A collective face
In the absence of a face with pan-Assam appeal, the Congress sought to put up a collective face, launching fortnight-long ‘Let’s Save Assam’ bus yatras from four places — each led by CM aspirants, including Gaurav Gogoi, Sushmita Dev, Pradyut Bordoloi and Debabrata Saikia. These leaders were made to stay with party workers during the journey, not in hotels. “As a result, there was not a single report in local papers about infighting in the Congress all through the campaign period,” a party insider claimed. There were no quotas of candidates allotted to prominent party leaders. Half-a-dozen prominent leaders were informally made part of the screening committee, over and above those appointed by the high-command. If there were differences of opinion over a particular candidate, results of three surveys were taken out to overrule objections. The central election committee meeting to finalise candidates took place, for the first time, at the state headquarters, with Central leaders joining online.
The BJP made Congress’ alliance with Badruddin Ajmal’s AIUDF a poll issue but the opposition party refused to join issue. There were no attempts to assert party leaders’ Hindu credentials, like Rahul Gandhi being a janeudhari Dattatreya Brahmin. Instead, the Assam Congress sent out a subtle message by sending its candidates to offer prayers in temples on the day of voting in Upper Assam.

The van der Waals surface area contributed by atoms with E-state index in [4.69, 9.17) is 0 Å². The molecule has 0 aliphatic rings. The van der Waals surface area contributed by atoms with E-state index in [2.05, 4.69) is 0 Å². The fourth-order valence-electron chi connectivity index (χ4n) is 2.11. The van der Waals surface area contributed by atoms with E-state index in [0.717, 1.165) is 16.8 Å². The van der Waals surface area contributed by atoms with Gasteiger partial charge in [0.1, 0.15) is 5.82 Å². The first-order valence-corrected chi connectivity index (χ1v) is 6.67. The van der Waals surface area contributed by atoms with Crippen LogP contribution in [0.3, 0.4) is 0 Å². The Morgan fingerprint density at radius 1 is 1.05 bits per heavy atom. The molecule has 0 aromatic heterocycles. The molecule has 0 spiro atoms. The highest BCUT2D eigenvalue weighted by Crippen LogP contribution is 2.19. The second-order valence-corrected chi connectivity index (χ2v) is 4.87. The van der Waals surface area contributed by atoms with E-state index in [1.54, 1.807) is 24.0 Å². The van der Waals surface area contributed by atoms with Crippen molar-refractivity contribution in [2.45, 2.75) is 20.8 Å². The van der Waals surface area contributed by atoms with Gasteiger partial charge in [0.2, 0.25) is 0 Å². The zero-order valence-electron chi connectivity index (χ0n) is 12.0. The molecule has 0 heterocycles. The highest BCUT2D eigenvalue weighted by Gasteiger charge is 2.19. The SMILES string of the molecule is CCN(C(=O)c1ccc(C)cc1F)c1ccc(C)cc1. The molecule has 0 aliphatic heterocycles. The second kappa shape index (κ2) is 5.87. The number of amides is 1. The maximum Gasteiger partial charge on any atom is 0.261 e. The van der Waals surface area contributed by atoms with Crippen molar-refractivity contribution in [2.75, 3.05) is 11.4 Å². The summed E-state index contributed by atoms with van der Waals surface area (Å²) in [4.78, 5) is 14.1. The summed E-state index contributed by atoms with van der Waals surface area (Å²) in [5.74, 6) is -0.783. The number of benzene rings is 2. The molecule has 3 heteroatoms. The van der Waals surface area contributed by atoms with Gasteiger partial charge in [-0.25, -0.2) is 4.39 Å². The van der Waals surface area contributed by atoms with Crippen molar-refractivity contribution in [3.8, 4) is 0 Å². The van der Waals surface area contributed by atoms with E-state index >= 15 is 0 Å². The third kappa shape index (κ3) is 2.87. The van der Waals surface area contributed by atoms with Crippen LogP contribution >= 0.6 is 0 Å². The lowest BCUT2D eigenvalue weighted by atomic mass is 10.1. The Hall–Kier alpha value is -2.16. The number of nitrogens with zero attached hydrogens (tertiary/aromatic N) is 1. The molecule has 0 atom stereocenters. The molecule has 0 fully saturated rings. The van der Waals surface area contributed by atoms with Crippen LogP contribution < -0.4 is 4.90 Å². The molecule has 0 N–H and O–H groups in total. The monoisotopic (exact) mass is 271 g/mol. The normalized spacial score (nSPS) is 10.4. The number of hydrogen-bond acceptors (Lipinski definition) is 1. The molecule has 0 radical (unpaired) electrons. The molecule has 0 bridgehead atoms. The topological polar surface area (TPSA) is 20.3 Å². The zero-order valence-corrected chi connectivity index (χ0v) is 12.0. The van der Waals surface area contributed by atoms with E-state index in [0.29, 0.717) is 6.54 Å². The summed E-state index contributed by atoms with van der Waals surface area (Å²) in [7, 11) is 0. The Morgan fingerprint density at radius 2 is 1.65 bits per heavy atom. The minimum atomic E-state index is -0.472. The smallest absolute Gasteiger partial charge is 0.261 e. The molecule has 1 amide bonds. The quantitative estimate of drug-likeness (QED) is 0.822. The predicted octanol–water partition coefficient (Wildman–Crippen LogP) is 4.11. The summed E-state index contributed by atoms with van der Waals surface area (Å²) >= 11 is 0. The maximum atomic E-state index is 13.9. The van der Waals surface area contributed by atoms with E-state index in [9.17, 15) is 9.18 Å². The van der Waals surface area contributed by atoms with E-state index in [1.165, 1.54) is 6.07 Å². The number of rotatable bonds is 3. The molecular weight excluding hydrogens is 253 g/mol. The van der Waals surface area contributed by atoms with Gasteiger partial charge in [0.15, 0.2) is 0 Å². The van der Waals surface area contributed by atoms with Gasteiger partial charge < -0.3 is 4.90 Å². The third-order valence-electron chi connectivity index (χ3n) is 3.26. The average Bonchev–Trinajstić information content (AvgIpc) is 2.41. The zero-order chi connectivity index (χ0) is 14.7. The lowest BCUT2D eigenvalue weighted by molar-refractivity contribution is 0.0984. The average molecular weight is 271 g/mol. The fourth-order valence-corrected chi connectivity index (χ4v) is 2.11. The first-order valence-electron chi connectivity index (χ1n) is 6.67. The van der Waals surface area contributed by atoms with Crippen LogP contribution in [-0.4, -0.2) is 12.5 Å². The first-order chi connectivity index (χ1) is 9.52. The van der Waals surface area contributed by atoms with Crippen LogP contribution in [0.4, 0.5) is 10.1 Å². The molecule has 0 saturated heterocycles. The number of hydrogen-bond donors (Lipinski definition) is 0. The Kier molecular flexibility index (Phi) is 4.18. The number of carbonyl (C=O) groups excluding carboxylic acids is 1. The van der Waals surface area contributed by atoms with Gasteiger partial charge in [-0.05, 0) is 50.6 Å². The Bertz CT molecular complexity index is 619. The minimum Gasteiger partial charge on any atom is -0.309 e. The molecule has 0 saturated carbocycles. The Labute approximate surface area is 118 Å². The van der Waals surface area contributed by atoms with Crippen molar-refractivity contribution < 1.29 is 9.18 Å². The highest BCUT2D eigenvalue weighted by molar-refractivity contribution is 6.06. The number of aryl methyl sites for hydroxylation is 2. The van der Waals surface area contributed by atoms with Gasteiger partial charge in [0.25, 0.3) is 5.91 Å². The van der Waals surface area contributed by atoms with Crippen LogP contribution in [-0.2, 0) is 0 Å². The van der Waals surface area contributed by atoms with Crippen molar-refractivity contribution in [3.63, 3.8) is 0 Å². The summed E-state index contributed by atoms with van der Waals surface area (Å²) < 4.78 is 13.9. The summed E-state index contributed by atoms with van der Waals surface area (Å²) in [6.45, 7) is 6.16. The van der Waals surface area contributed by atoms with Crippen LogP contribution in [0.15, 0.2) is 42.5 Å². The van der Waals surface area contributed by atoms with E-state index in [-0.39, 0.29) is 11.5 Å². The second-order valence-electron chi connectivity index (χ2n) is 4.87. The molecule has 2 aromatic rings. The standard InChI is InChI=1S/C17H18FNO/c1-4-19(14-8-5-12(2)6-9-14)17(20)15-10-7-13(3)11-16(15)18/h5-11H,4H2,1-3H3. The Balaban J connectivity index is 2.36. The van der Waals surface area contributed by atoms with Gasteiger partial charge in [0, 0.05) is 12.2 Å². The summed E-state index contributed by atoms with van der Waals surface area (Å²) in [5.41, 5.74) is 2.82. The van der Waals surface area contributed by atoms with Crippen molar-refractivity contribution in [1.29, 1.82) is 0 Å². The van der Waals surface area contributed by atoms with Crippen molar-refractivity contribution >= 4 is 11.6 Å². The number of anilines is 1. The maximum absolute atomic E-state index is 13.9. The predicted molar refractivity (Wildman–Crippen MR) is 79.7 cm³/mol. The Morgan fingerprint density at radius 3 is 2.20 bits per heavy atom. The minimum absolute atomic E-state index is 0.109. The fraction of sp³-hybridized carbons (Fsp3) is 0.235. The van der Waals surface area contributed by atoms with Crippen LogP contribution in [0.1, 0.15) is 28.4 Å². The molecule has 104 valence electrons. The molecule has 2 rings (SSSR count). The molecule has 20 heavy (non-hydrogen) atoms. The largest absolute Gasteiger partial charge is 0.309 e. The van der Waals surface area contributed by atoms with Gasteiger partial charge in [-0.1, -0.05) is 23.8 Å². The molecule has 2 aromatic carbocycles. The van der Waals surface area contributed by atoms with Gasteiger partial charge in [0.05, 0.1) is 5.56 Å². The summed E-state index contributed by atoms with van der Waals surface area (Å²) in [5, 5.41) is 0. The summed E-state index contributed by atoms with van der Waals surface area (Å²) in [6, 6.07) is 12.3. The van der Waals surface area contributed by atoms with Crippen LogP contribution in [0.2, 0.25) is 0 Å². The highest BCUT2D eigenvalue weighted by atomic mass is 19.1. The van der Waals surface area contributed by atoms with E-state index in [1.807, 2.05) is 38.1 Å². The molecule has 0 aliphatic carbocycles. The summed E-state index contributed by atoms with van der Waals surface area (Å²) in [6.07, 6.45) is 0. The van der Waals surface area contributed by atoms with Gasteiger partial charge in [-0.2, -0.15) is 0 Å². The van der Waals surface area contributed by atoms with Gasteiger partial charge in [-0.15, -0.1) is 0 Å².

The Congress party’s Assam campaign is in sharp contrast with Rahul Gandhi’s negative political strategy, marked by persistent attacks on PM Modi whose popularity remains undiminished and on his governance model whose approval rating gets validated in one election after another.
On 2 May, the Congress party’s poll strategy in Assam may or may not pay electoral dividends but it’s a template Rahul Gandhi may like to explore, given the consistent failure of his style of politics. He may want to try drawing a bigger line at the national level, for a start.
Views are personal.
Why news media is in crisis & How you can fix it
India needs free, fair, non-hyphenated and questioning journalism even more as it faces multiple crises.
But the news media is in a crisis of its own. There have been brutal layoffs and pay-cuts. The best of journalism is shrinking, yielding to crude prime-time spectacle.
ThePrint has the finest young reporters, columnists and editors working for it. Sustaining journalism of this quality needs smart and thinking people like you to pay for it. Whether you live in India or overseas, you can do it here.